Source: Romero Quispe, “El problema de la Vivienda en Perú: retos perspectivas it,” INVI 2005 – http://www.revistainvi.uchile.cl/index.php/INVI/article/view/333/877
URBAN POPULAR CONTRACTOR : these are rural people who came to settle in the city, with their cultural heritage including the socialization model in their region of origin. Venus usually the Andes, there are a few decades, they have capacity for autonomy, independence and entrepreneurial qualities. They do not rely on the government to find solutions to their problems. The author of this article, Paul Makedonski, invites us to reflect not on the forms of insecurity observed among this population, but on the possibilities of wealth brought by this population in the Peruvian cities. Read the article : http://www4.uqo.ca/ries2001/creation/par%20pays/p%E9rou.pdf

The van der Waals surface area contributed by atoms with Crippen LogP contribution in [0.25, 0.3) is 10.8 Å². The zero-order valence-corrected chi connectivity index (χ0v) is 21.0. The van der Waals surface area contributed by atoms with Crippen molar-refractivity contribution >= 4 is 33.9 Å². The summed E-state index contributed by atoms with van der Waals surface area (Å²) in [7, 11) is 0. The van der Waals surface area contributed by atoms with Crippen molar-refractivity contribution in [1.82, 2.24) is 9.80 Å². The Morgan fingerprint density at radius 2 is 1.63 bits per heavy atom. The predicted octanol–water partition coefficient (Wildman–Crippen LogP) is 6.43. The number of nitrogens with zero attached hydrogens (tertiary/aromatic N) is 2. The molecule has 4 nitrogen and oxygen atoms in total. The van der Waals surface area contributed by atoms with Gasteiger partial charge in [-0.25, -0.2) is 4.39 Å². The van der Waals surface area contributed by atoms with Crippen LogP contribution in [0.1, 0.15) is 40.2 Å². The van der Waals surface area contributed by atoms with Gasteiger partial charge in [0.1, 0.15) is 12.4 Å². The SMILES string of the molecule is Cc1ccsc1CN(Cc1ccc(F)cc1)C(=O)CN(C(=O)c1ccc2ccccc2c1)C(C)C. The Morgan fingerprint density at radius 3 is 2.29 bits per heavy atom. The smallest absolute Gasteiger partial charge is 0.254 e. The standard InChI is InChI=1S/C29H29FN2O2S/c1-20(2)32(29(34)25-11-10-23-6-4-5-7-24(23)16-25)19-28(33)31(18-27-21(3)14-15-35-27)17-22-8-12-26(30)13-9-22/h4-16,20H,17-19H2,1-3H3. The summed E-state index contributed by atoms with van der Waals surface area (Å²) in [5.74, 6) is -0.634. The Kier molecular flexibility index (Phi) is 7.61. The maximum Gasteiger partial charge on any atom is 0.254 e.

In Peru, there is a NATIONAL URBAN DEVELOPMENT INSTITUTE (INADUR), a decentralized body of the Ministry of Housing, and people with disabilities, designed in the early 2000s proposed a so-called “Map of Urban Poverty identifying opportunities for social investment in intermediate cities in Peru. ” In this study, a INADUR to define “urban poverty zones” (APU) based on indicators and how to formulate programs and social investment projects in these areas, promoting their joint coordination or a greater dialogue between them. (8)
Right to Housing
The right to housing DO NOT MORE appears in the (new) Peruvian Constitution of 1993.